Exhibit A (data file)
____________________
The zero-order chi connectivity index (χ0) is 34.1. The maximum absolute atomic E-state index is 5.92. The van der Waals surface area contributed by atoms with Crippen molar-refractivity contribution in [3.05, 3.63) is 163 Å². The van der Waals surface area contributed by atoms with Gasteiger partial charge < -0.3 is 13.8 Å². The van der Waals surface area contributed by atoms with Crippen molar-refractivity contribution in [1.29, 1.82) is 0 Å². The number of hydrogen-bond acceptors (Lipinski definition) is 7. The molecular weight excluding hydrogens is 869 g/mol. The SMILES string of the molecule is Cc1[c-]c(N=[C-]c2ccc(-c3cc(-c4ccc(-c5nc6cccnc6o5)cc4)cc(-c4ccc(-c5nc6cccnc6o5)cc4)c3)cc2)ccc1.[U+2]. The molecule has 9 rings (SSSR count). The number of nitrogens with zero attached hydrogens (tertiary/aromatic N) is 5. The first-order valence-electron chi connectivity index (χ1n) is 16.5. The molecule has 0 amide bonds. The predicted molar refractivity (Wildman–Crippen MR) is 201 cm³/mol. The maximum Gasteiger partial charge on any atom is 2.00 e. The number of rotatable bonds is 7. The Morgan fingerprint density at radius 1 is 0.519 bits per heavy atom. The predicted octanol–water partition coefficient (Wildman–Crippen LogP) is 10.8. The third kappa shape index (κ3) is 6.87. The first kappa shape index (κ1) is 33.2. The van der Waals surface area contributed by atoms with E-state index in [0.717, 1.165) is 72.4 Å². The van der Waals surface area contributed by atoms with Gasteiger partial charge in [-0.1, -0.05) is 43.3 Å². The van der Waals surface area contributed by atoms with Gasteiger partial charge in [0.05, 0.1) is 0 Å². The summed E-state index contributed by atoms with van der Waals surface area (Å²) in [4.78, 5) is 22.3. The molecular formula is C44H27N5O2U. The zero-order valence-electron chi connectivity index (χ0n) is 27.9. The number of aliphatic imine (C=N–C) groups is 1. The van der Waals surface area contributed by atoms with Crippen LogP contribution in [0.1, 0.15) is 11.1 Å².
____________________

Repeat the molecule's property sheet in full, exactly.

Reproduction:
The zero-order chi connectivity index (χ0) is 34.1. The maximum absolute atomic E-state index is 5.92. The van der Waals surface area contributed by atoms with Crippen molar-refractivity contribution in [3.05, 3.63) is 163 Å². The van der Waals surface area contributed by atoms with Gasteiger partial charge < -0.3 is 13.8 Å². The van der Waals surface area contributed by atoms with Crippen molar-refractivity contribution in [1.29, 1.82) is 0 Å². The number of hydrogen-bond acceptors (Lipinski definition) is 7. The molecular weight excluding hydrogens is 869 g/mol. The SMILES string of the molecule is Cc1[c-]c(N=[C-]c2ccc(-c3cc(-c4ccc(-c5nc6cccnc6o5)cc4)cc(-c4ccc(-c5nc6cccnc6o5)cc4)c3)cc2)ccc1.[U+2]. The molecule has 9 rings (SSSR count). The number of nitrogens with zero attached hydrogens (tertiary/aromatic N) is 5. The first-order valence-electron chi connectivity index (χ1n) is 16.5. The molecule has 0 amide bonds. The predicted molar refractivity (Wildman–Crippen MR) is 201 cm³/mol. The maximum Gasteiger partial charge on any atom is 2.00 e. The number of rotatable bonds is 7. The Morgan fingerprint density at radius 1 is 0.519 bits per heavy atom. The predicted octanol–water partition coefficient (Wildman–Crippen LogP) is 10.8. The third kappa shape index (κ3) is 6.87. The first kappa shape index (κ1) is 33.2. The van der Waals surface area contributed by atoms with E-state index in [0.717, 1.165) is 72.4 Å². The van der Waals surface area contributed by atoms with Gasteiger partial charge in [-0.1, -0.05) is 43.3 Å². The van der Waals surface area contributed by atoms with Gasteiger partial charge in [0.05, 0.1) is 0 Å². The summed E-state index contributed by atoms with van der Waals surface area (Å²) in [4.78, 5) is 22.3. The molecular formula is C44H27N5O2U. The zero-order valence-electron chi connectivity index (χ0n) is 27.9. The number of aliphatic imine (C=N–C) groups is 1. The van der Waals surface area contributed by atoms with Crippen LogP contribution in [0.1, 0.15) is 11.1 Å².